# Correlations

See Steel, Torrie and Dickey, Chapters 11 and 14.

The association between 2 variables, or traits, can be measured by a regression coefficient, or by a correlation coefficient. We have looked at regression coefficients in the section Multiple Regression. Regression coefficients are appropriate when we consider that there is a cause-and-effect relationship, one trait (Y) is the dependent trait and the other trait(s) (the X's) are the explanitory (or independent) variables. Y is a function of the X's. There is no requirement that the X's be normally distributed; if you think that there is a cause-and-effect relation ship between the X's and Y then you should be computing a regression (multiple) and NOT a correlation!

A correlation between 2 variables/traits is another type of measure of association, but one where there is no implied cause-and-effect. There is no implication of an effect of X on Y, nor of Y on X, rather that there is simply an association, or correlation, between the 2 variables; presumably because they are both influenced by some other (hidden) factor and hence both vary together (to some extent; the measure of the extent being the correlation!).

It is important to note that a correlation should only be computed when the 2, or more, traits are both/all randomly sampled, such that a bivariate normal distribution is a valid assumption.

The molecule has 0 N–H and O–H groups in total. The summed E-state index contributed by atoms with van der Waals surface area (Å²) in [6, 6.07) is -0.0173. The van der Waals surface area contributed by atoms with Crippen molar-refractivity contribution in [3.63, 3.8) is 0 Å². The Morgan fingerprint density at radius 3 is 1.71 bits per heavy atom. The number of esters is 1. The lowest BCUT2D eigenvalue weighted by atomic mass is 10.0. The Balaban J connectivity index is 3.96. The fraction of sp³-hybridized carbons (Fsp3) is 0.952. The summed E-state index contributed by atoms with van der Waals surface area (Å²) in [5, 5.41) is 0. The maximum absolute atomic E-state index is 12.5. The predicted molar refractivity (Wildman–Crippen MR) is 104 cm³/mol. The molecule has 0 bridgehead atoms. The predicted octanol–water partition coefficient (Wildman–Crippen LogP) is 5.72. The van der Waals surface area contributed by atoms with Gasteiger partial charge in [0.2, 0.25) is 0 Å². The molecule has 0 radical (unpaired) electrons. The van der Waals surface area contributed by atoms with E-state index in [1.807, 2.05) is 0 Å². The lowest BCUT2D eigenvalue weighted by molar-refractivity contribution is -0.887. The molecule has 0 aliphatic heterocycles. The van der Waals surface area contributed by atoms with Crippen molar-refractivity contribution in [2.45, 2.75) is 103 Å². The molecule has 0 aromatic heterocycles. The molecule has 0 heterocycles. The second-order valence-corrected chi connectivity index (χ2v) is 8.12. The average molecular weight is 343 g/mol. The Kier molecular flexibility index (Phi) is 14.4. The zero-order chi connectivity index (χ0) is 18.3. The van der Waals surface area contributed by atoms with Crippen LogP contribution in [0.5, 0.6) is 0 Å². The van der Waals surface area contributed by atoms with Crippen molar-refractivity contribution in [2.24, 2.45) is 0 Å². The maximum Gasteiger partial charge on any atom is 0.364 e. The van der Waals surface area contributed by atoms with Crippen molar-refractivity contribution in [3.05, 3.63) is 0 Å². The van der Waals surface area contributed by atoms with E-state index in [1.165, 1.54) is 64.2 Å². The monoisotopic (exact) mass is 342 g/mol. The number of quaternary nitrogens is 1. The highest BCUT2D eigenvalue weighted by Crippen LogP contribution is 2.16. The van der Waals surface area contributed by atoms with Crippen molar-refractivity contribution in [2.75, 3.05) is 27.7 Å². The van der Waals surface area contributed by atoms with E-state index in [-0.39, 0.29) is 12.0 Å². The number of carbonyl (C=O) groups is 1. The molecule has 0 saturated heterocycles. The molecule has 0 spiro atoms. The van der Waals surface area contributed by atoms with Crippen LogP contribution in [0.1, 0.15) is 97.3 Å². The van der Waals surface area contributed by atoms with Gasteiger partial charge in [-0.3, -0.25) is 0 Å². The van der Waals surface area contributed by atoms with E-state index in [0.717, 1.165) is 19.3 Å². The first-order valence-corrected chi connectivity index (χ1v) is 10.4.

An example will illustrate this:

1) Suppose that we visit a dairy farmer and we want to examine the correlations between the milk yield, fat yield and protein yield in cows. We shall consider the 36 cows that the producer has to be a representative, random sample of cows. Then, if milk fat and protein yields are normally distributed, it will be a reasonable assumption that, between each pair of traits, we have a bivariate normal distribution. For each cow we record her milk yield and we take a milk sample which will be subsequently analysed for fat % and protein % in the milk analysis laboratory of PATLQ (Programme d'Analyse des Troupeaux Laitiers du Québec), the provincial dairy milk recording programme.

We obtain the following results:

Data from PATLQ dairy cows
Cow Id    Milk Yield    Fat %    Protein %
1      27.2      2.77      3.32
2      23.0      2.80      3.43
3      21.1      3.20      3.61
4      20.8      2.73      3.57
5      15.5      4.07      3.96
6      15.4      4.41      4.10
7      13.2      4.29      4.13
8      24.0      3.66      3.07
9      20.4      3.82      3.14
10      20.8      3.87      3.35
11      20.0      3.75      3.46
12      21.8      3.76      3.49
13      17.8      3.36      3.72
14      16.0      4.19      3.71
15      14.6      4.48      3.69
16      13.4      4.60      3.72
17      41.3      2.83      2.87